The work of the Three Parishes Wildlife Group to chart the birds was stopped by the Covid lockdown in 2020. But now it is about to start up again.
A meeting will be held in St Martins near Oswestry in March to launch te 2022 survey.
Leo Smith, one of those involved in the project, said: "If you enjoy seeing lapwing and curlew, and would like to do something to help stop their disappearance from the local countryside, we would like your help.
"We need to know how many breeding pairs there are, and where, before we can try and help them. We looked for them up until 2019, in an area roughly bounded by Oswestry in the south, the border with Wales to the west and north, and the three parishes of Weston Rhyn, St Martin’s and Gobowen, plus an area to the east, towards Ellesmere. We found three pairs of curlew, and about 30 pairs of lapwing.
"Our work was disrupted by Covid-19 in the last two years, but we are starting again this coming spring. People who have helped previously will be asked to help again, but new helpers will be very welcome."
Participants take on a survey square of two kilometres and visit it three times, using lanes and public footpaths.
"You choose the dates, to suit you, around April 1, May 1 and June 15. Each visit takes less than half a day, so it doesn’t take much time. It’s easy to do, and participants are provided with simple survey instructions and a map to record sightings on. If possible, we’d also like volunteers to record kestrel, cuckoo and other target species, but that’s an optional extra."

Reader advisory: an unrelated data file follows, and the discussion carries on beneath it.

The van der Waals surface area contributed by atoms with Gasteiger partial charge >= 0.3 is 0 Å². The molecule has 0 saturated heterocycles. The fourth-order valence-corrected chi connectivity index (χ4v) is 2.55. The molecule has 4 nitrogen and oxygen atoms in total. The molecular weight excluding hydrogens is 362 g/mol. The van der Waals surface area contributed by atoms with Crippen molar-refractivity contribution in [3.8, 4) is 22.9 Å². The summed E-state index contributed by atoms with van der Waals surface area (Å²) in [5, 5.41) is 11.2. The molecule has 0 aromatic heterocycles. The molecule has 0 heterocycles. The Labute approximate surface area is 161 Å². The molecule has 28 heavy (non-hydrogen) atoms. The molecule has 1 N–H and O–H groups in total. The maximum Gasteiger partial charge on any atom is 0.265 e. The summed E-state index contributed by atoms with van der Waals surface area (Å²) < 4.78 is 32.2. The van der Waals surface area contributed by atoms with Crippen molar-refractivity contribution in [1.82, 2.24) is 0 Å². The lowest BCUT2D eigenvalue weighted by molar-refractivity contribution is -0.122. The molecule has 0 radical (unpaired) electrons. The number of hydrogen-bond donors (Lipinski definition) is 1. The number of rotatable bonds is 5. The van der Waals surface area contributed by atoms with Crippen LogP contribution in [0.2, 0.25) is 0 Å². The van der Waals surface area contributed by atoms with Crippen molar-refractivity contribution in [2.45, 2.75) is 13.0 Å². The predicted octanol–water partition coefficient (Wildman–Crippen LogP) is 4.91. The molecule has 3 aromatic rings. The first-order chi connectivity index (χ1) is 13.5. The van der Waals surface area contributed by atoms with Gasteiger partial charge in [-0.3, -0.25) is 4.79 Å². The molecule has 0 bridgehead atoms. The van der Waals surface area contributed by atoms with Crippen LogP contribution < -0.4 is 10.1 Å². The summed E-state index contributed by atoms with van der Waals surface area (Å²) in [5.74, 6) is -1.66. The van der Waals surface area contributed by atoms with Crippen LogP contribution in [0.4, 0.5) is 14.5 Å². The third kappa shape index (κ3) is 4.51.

A meeting will be held at 7.30pm on March 17, at St Martins Village Centre, Overton Road, St Martins.
"We will describe these birds and where we’ve found them previously, explain what’s involved to new participants, and launch the 2022 survey. If it can’t be held, or new helpers can’t attend, they will be briefed by email. There will be a practical, socially-distanced, training session, explaining how to go about the survey, and record what you see, around the end of March, if you feel you need it. If you definitely want to help, please let us know before the meeting."
More information can be found at www.shropscwgs.org.uk/3-parishes-wildlifegroup
Curlews and lapwings, once a familiar sight, are vanishing from our countryside. In Shropshire, the breeding population of curlews has fallen from approximately 700 pairs in 1990 to around 160 in 2010, and that of Lapwing from an estimated 3,000 pairs to only 800 over the same period; declines of 77 per cent and 73 per cent respectively.